StateFoodSafety Resources

Up-To-Date News About Food Safety
Download Our Resources!
Resource Gallery
Looking for Online Training?
Food Handler Training
Alcohol Server Training
Food Manager Training
HACCP Certification
Ask a Food Safety Scientist: What is Clostridium botulinum?

Have you heard of this intimidating bacteria? Most people have heard of the disease it can cause—botulism.

Clostridium botulinum is an anaerobic bacteria, meaning that it thrives best in an oxygen-deprived environment. In addition to this, the bacteria can produce spores, which can survive until the conditions are ideal for bacterial growth. The bacteria produce a toxin, which causes botulism.

Botulism can be dangerous, especially for children and elderly adults. Let’s discuss symptoms of botulism, what foods Clostridium botulinum is found in, and how you can prevent foodborne illness from Clostridium botulinum.

What are the symptoms of botulism?

Botulism is usually characterized by paralysis or weakness of muscles in the face, difficulty speaking or swallowing, or blurred vision. The disease is very serious for infants. They can show similar symptoms of muscle weakness, but can also have a hard time eating or crying.

Left untreated, botulism could cause lasting effects, or even death. It’s important to recognize these symptoms and get proper medical treatment if you notice any of them.

What types of food is Clostridium botulinum commonly found in?

Dented can of pork and beansBecause Clostridium botulinum thrives in an oxygen-deprived environment, canned foods can become a breeding ground for this bacteria. If the food is handled improperly before it’s sealed, Clostridium botulinum can grow to dangerous levels and would likely cause foodborne illness. In addition, if the food is improperly sealed or the can becomes dented, Clostridium botulinum will also grow.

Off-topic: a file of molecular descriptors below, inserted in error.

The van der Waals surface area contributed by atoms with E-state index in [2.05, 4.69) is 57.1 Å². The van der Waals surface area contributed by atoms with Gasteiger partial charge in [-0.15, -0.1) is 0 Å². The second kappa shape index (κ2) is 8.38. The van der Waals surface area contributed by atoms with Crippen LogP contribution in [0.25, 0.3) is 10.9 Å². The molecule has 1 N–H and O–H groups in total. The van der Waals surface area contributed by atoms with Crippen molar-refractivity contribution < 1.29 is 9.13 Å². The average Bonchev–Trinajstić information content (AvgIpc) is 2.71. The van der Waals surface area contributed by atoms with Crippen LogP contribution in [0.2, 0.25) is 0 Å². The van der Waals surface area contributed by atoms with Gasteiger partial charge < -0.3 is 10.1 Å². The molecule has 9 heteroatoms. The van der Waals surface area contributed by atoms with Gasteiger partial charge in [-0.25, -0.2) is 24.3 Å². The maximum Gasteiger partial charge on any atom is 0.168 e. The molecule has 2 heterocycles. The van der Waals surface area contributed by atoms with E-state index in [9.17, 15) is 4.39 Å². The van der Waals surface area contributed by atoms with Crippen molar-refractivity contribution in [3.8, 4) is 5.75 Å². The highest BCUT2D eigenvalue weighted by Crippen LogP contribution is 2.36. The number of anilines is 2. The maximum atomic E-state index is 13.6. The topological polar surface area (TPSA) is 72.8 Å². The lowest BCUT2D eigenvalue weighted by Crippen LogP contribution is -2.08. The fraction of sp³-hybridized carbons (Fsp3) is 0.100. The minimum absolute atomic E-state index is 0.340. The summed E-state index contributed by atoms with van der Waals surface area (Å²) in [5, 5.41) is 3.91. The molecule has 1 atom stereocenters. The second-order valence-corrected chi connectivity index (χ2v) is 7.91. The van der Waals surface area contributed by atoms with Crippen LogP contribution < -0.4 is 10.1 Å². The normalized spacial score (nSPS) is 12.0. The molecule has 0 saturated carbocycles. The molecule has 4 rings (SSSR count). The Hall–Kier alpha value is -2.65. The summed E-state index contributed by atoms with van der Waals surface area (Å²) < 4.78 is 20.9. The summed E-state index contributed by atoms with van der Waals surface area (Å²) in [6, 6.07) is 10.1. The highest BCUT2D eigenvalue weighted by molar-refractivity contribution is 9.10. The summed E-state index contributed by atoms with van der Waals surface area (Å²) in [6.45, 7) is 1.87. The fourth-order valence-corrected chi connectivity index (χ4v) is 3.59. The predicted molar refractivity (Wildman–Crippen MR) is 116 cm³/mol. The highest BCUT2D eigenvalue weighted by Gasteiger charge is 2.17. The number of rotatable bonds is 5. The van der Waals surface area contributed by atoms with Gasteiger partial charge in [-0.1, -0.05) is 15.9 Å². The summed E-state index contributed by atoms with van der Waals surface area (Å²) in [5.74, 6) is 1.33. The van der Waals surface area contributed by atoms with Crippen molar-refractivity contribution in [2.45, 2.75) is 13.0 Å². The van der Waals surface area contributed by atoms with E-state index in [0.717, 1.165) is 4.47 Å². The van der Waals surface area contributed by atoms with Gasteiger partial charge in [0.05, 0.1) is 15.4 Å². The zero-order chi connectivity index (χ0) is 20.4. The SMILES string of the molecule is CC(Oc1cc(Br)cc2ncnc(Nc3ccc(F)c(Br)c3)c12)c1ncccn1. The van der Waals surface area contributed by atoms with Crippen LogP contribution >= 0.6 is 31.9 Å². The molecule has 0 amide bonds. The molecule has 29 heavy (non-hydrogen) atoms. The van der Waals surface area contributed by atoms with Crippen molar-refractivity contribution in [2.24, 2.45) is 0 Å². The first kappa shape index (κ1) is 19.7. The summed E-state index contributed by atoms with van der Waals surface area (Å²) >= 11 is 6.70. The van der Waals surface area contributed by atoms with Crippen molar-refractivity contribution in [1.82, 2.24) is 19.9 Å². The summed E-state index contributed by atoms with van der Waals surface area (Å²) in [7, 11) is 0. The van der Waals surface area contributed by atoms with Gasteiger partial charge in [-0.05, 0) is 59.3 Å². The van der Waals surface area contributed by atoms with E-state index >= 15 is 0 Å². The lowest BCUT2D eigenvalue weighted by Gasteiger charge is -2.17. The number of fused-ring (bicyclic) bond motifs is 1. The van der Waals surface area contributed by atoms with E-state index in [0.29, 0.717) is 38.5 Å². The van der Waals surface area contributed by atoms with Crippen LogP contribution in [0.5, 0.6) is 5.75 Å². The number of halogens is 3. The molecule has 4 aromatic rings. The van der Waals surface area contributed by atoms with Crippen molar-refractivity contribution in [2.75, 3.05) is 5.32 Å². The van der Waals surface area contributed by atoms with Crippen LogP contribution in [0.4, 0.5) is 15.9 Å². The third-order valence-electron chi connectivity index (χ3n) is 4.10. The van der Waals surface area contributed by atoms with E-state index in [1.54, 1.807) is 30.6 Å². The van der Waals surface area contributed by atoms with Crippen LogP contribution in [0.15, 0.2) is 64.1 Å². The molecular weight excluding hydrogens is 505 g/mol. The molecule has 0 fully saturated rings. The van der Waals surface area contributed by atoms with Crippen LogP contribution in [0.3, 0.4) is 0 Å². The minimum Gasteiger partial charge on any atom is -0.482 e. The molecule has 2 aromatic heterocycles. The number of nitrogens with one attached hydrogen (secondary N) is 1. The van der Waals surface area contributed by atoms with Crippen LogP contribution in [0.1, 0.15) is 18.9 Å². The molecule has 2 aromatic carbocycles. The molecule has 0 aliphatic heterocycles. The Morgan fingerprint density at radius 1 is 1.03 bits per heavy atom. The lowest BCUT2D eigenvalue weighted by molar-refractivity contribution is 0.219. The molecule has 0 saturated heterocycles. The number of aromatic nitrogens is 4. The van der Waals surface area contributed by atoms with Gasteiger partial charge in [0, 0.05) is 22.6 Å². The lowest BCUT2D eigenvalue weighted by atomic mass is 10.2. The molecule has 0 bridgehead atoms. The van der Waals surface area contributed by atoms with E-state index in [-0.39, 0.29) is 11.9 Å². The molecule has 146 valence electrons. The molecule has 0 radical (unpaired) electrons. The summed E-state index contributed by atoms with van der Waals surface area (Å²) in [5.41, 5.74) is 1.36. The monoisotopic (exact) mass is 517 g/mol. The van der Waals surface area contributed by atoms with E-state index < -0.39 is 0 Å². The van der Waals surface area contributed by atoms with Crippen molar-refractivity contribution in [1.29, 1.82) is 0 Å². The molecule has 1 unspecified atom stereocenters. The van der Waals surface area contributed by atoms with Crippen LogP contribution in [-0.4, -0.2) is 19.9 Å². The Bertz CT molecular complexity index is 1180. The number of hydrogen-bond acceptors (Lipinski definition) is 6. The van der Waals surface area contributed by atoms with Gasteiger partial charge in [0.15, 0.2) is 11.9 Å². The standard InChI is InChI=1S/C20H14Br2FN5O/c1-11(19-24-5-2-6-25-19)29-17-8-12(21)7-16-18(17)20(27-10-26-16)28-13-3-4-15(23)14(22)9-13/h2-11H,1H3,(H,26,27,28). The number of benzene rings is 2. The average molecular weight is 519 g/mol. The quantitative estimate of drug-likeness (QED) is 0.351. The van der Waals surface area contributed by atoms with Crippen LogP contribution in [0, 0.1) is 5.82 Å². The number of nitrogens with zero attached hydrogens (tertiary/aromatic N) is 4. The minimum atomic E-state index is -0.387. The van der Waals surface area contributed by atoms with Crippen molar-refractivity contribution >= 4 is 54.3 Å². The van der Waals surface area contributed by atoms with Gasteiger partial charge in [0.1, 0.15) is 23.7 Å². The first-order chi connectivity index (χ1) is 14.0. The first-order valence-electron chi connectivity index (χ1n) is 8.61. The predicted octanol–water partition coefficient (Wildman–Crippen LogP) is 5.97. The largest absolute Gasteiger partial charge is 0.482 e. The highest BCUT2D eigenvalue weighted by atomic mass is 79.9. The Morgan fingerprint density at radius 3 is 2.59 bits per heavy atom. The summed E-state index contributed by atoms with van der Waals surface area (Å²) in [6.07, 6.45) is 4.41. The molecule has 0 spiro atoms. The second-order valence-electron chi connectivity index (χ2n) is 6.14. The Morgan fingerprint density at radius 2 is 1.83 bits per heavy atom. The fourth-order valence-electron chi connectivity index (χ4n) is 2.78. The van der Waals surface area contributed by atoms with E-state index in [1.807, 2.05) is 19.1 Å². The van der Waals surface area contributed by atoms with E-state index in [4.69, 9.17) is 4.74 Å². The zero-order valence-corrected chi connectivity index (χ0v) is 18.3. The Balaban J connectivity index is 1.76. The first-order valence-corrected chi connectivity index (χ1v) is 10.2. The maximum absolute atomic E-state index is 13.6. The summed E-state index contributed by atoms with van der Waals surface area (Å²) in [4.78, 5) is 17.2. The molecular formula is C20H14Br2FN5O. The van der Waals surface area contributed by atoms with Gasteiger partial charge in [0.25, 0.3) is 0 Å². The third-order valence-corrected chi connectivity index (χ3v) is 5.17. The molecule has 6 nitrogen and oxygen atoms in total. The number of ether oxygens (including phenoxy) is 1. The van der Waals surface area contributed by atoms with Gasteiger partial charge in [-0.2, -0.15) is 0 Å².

Another food that Clostridium botulinum is found in is honey. The spores from the bacteria can can get into honey and contaminate it. This is one reason why it’s recommended for infants to avoid honey until they are at least one year old. Because you can’t tell what honey could be contaminated or not, you should always purchase food through an approved supplier.

One more food that Clostridium botulinum can thrive in is baked potatoes wrapped in aluminum foil. The aluminum foil creates the anaerobic environment that the bacteria needs to grow, and if the potatoes are left at the right temperature for long enough, they will become contaminated with the dangerous toxin that causes botulism.

It’s important to take extra care when preparing these types of foods. Don’t leave them out longer than four hours. If you are cooking baked potatoes for later, make sure to unwrap them after they’re done and follow the two-stage cooling method.

How can you prevent botulism?

One of the biggest ways you can prevent botulism outbreaks from occurring in your establishment is by examining your canned food. When Clostridium botulinum is allowed to grow, it will cause cans to bulge. If you have any bulging cans in your storage, or notice that any cans are bulging when you receive food, be sure to reject the shipment or discard the cans.

In addition, if you have any dented cans, even if you think it’s only a small dent, discard them as well. Dents can hide little holes in the cans, which allow Clostridium botulinum and other bacteria to thrive.

Finally, if you notice any leaky cans, always discard the food and then clean and sanitize where it was stored.

If you hear of a recall involving honey or canned foods, follow the manufacturer’s instructions. If the recall involves Clostridium botulinum, be sure to discard the food and clean and sanitize where the food was stored.

If you have any questions you’d like to ask our in-house food scientists, fill out this one-question survey!Ask a Food Safety Scientist

Share our infographic!

Share the link: Share on your website or social media.

— Janilyn Hutchings

<< Older
Tutorial: How to Run a Corporate Purchase Report
Newer >>
ASL Food Handler Course Helps Deaf and Hard of Hearing People Get Their Food Handler Card